For 15 Days we will be counting down the Top 15 Greatest Steelers of the Bill Cowher Era. The list will have both offensive and defensive players, and in doing the list no kickers or punters were selected. Below is our number choice of the day building towards the number one Steeler of the Cowher Era.
Dermontti Dawson C 1988-2000
The Pittsburgh Steelers under Bill Cowher ran the ball better than any other team in the National Football League, and one reason for that was due to an offensive line that was built not only for power and being able to get off the ball, but also with big men who could move, and no other lineman had those traits under Cowher more than future Hall of Fame center Dermontti Dawson. The former center comes in at number three on our list of the top 15 players under Cowher, as without Dermontti, who knows what type of shape the Steelers O-line would have been in for the 12 years that he played in the Steel City. Dawson was a quiet leader on the line, never one to be loud or have an attitude, but when it came to being a steady leader, Dawson was there each and every Sunday to call the blocking assignments on the line and make sure whoever was under center would get the ball and be protected at the same time.
Dawson was taken in the second round by the Steelers in the 1988 draft, and within a year took over the center spot for another Hall of Famer – the late, great Mike Webster. Many Steeler fans were stunned when Webster left Pittsburgh for Kansas City, but the Steelers knew what they were doing, and they knew that Webster was quickly heading towards the end of his career, and it was time to give the starting center spot to Dawson, who played elsewhere on the line his rookie year despite knowing that the center spot would soon be his.
He right away fit in as the anchor of Chuck Noll’s O-line, and despite never getting the attention he deserved, Dawson was there, each and every Sunday, opening holes for backs like Merrill Hoge, Tim Worley and Barry Foster, as well as protecting quarterbacks Bubby Brister, Todd Blackledge and Neil O’Donnell. The Steeler teams in Dawsons first three seasons under Noll went a combined 21-27, but they did reach the second round of the playoffs in 1989, and their lack of success was not due to the play of Dawson, who was consistent and solid at the center spot.
Things changed quickly under new head coach Bill Cowher in 1992, and Dawson quickly started to get the pub that he deserved as one of the top linemen and centers in the National Football League. With new offensive coordinator Ron Earhardt, the Steelers became a running team with a conservative approach to throwing the football. The backfield would consist of Hoge playing the fullback/blocking back role, and the halfback would be the bruising Foster, who in Cowher first season shattered records in carries and yards. It was the Steelers O-line, led by Dawson, that opened the holes for “Bananas” Barry, and it was that 1992 season that Dawson was named to his first Pro Bowl.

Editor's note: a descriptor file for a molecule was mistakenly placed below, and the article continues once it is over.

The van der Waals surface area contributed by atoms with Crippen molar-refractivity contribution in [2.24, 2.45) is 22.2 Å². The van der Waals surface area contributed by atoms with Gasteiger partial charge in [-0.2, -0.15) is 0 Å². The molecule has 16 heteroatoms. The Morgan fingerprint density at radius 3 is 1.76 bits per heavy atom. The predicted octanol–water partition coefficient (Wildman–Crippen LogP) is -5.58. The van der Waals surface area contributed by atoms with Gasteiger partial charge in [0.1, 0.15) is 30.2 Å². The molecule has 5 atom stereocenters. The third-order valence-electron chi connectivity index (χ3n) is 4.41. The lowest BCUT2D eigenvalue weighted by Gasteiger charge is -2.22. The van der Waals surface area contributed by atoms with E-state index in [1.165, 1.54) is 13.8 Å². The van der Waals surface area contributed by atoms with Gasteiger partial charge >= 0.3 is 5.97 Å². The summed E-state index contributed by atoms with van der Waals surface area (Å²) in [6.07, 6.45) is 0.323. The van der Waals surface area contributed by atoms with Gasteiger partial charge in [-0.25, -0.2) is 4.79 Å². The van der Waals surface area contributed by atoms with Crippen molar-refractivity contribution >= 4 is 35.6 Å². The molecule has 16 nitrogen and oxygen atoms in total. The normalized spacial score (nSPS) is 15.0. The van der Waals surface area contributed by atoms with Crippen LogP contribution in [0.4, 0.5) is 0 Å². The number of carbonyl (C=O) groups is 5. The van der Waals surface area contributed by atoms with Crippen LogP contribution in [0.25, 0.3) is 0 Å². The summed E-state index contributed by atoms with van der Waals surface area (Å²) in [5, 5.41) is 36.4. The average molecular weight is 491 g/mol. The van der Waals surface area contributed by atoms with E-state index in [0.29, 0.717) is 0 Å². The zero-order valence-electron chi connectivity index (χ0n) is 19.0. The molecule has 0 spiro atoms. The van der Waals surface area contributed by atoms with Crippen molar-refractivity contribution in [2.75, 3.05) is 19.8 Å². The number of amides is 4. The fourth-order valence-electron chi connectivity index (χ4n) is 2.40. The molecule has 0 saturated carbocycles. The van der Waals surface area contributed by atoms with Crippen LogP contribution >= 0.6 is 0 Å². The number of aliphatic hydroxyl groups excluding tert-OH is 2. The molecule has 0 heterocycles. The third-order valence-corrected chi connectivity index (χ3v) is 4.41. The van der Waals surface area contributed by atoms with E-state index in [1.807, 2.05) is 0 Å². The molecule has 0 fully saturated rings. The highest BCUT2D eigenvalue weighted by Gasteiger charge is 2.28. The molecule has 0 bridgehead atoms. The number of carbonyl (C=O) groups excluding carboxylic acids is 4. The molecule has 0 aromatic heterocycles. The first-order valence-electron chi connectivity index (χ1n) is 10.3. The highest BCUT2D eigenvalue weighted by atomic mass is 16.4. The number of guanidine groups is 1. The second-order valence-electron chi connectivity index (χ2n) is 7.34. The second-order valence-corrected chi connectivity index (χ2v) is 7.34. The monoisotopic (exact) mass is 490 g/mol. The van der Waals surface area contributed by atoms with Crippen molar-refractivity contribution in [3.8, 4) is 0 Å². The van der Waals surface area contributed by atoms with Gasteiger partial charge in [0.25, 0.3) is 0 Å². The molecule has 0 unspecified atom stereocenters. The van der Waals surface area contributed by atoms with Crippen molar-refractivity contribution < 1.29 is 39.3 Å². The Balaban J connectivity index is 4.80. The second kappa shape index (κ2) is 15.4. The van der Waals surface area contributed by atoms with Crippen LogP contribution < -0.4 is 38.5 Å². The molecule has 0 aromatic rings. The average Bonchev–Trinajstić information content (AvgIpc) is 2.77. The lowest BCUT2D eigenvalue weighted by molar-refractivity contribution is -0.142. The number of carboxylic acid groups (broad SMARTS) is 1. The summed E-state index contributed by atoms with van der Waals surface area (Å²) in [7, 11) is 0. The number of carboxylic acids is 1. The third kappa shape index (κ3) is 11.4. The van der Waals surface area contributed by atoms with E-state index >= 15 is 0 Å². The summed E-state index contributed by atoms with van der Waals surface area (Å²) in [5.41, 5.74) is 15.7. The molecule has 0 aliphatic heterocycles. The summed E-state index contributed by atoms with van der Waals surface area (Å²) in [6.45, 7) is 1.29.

The Pro Bowl became an annual stop for Dawson, as from 92 to 1998 he was named to seven straight, and played in 171 consecutive games, becoming the rock of the line that saw the team year in and year out either lead the league or be near the top in rushing. You could count on number 63 each and every Sunday out there ready to play and his quiet, effective demeanor is what Steeler fans loved about him. His teammates nicknamed him “Ned Flanders,” after the character from the Simpons due to his personality.
The run of Pro Bowls and games played though stopped almost as quickly as his career took off. In 1999, he was forced to miss nine games due to a hamstring injury. The severe hamstring also forced him to miss seven more games in 2000, and following that season the team made a tough decision, opting to release Dawson. Instead of trying to overcome the injury quickly and sign with another team, the quiet leader of the Steelers O-Line for 13 seasons decided he had enough, and retired. The Steelers do not retire numbers, but in respect of Dawson have never given out the number 63.
The Pro Football Hall of Fame will come to Dawson someday. In 2005 he was one of 25 finalists, as well as in 2006. “That’s the greatest accomplishment you can achieve when it comes to a career,” Dawson said in a 2005 interview with the Pittsburgh Post-Gazette. “You talk about validation — that’s validation. Oh man, making it to the Hall of Fame, that would be huge. I never thought about it at all during my career. You come into the league, all you want to do is make it in the league, make it a few years. You retire, and then you think about it.” It may take some time, but trust me when I say that when people look back at the career of Dawson, they will see that he is what Steelers football was all about in the Cowher Era. Now living in Lexington, he is a real estate developer, and also runs the Dermontti Dawson PRO Foundation, which was established to benefit at-risk children.
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